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Our research is focused on understanding the molecular and physical rules that cells use to build and shape functional organs. The goal of our lab is to dissect the emergent properties progenitor cells use to build complex higher-order tissue structures, like our organs. We take a multidisciplinary approach, using a combination of quantitative light microscopy, genetics, and biochemistry on the developing renal system of the fruit fly (Drosophila melanogaster Malpighian tubules) as an in vivo model for organogenesis. The developing fly renal system involves the generation and extension of two pairs of tubes that fold on themselves in a stereotypic manner providing an ideal model in which to isolate the parameters that generate specific cell and tissue shapes while keeping the cells in an in vivo context. Work in our lab will leverage the known conserved pathways and molecular mechanisms at work in studying cells at an individual basis to uncover how progenitor cells collectively integrate these features into highly regulatable 3D tissue forms with physiological functions.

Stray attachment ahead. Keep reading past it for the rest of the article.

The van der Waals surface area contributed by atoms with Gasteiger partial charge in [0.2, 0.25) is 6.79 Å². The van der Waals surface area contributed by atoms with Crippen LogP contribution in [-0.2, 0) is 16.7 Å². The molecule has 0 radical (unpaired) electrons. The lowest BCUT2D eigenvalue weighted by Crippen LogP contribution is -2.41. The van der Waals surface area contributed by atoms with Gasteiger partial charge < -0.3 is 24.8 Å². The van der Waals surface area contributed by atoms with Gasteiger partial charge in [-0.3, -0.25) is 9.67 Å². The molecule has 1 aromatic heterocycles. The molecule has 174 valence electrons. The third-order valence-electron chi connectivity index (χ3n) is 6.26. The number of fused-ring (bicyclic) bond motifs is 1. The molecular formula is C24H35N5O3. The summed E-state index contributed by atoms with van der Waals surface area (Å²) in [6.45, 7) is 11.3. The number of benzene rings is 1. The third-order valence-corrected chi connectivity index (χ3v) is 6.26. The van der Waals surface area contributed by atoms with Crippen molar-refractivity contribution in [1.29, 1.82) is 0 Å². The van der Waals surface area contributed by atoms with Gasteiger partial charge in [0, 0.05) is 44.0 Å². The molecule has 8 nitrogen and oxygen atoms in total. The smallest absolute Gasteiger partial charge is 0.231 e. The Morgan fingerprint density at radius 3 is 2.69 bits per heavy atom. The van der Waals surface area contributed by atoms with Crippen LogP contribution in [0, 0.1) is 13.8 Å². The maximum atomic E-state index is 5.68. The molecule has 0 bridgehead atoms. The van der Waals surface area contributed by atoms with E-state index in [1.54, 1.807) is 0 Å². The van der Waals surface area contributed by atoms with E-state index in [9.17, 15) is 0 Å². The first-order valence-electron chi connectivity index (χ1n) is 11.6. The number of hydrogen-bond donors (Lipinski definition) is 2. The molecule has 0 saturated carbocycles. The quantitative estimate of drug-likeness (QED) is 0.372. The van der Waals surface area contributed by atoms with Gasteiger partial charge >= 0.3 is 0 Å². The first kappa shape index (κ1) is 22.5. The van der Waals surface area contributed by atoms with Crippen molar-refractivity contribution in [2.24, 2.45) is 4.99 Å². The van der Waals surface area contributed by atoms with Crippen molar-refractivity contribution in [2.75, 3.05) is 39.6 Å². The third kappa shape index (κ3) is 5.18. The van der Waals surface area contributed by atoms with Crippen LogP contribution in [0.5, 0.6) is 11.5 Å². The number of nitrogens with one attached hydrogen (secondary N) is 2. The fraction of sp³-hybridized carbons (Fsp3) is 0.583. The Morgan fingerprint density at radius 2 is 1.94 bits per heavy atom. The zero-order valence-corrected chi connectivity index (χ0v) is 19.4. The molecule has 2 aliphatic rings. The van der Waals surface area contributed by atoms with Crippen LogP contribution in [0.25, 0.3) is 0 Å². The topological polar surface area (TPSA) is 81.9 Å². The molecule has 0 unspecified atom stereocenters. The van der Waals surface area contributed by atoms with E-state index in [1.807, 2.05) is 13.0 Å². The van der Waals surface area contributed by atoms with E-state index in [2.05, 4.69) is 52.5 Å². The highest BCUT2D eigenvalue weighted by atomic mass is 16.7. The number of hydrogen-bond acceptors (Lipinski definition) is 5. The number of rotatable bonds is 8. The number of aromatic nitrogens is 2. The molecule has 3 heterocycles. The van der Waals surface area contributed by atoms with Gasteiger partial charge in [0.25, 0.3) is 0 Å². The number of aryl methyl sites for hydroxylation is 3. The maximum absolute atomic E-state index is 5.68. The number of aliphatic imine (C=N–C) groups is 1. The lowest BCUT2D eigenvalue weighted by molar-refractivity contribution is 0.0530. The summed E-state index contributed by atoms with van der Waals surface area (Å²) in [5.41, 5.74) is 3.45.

We expect that cells and tissues will use a diversity of strategies to generate 3D folding patterns – and that understanding of how cellular shape feeds into tissue form will inform us how organ form informs its physiological function. Understanding these strategies will bring us closer towards recovering organs that are in dysfunction or regenerating organs.